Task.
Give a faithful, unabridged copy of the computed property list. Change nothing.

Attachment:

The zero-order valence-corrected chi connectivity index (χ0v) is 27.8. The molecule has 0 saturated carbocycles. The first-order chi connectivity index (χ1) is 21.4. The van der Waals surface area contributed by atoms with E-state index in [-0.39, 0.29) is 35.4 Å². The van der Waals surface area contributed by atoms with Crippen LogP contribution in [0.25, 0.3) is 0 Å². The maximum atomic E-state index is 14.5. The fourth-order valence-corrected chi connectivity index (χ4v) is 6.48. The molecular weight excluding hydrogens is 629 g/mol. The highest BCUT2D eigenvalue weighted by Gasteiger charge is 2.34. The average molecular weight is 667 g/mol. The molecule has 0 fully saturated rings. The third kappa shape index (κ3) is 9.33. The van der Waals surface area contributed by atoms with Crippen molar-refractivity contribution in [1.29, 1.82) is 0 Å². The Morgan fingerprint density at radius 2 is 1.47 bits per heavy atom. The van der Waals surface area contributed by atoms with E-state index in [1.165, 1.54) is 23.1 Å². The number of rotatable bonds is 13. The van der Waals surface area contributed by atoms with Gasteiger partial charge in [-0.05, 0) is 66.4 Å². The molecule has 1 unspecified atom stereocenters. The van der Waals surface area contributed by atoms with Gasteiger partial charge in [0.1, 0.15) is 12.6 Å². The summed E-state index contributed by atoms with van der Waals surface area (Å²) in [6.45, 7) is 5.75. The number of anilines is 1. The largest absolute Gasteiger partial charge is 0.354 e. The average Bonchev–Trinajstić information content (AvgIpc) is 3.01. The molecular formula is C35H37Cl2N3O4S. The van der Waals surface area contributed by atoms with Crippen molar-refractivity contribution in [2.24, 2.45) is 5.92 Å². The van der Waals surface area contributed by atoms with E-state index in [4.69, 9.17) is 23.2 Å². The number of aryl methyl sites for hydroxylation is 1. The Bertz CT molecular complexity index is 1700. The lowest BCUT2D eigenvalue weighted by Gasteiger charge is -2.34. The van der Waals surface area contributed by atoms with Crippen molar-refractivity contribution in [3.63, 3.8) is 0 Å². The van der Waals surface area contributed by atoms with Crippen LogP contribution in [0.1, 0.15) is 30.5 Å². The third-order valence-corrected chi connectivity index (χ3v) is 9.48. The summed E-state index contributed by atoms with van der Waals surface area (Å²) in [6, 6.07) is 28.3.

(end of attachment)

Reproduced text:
The zero-order valence-corrected chi connectivity index (χ0v) is 27.8. The molecule has 0 saturated carbocycles. The first-order chi connectivity index (χ1) is 21.4. The van der Waals surface area contributed by atoms with E-state index in [-0.39, 0.29) is 35.4 Å². The van der Waals surface area contributed by atoms with Crippen LogP contribution in [0.25, 0.3) is 0 Å². The maximum atomic E-state index is 14.5. The fourth-order valence-corrected chi connectivity index (χ4v) is 6.48. The molecular weight excluding hydrogens is 629 g/mol. The highest BCUT2D eigenvalue weighted by Gasteiger charge is 2.34. The average molecular weight is 667 g/mol. The molecule has 0 fully saturated rings. The third kappa shape index (κ3) is 9.33. The van der Waals surface area contributed by atoms with Crippen molar-refractivity contribution in [1.29, 1.82) is 0 Å². The Morgan fingerprint density at radius 2 is 1.47 bits per heavy atom. The van der Waals surface area contributed by atoms with E-state index in [1.165, 1.54) is 23.1 Å². The number of rotatable bonds is 13. The van der Waals surface area contributed by atoms with Gasteiger partial charge in [-0.05, 0) is 66.4 Å². The molecule has 1 unspecified atom stereocenters. The van der Waals surface area contributed by atoms with Gasteiger partial charge in [0.1, 0.15) is 12.6 Å². The summed E-state index contributed by atoms with van der Waals surface area (Å²) in [6.45, 7) is 5.75. The number of anilines is 1. The largest absolute Gasteiger partial charge is 0.354 e. The average Bonchev–Trinajstić information content (AvgIpc) is 3.01. The molecular formula is C35H37Cl2N3O4S. The van der Waals surface area contributed by atoms with Crippen molar-refractivity contribution in [2.24, 2.45) is 5.92 Å². The van der Waals surface area contributed by atoms with E-state index in [4.69, 9.17) is 23.2 Å². The number of aryl methyl sites for hydroxylation is 1. The Bertz CT molecular complexity index is 1700. The lowest BCUT2D eigenvalue weighted by Gasteiger charge is -2.34. The van der Waals surface area contributed by atoms with Crippen molar-refractivity contribution in [3.63, 3.8) is 0 Å². The van der Waals surface area contributed by atoms with Crippen LogP contribution in [0.1, 0.15) is 30.5 Å². The third-order valence-corrected chi connectivity index (χ3v) is 9.48. The summed E-state index contributed by atoms with van der Waals surface area (Å²) in [6, 6.07) is 28.3.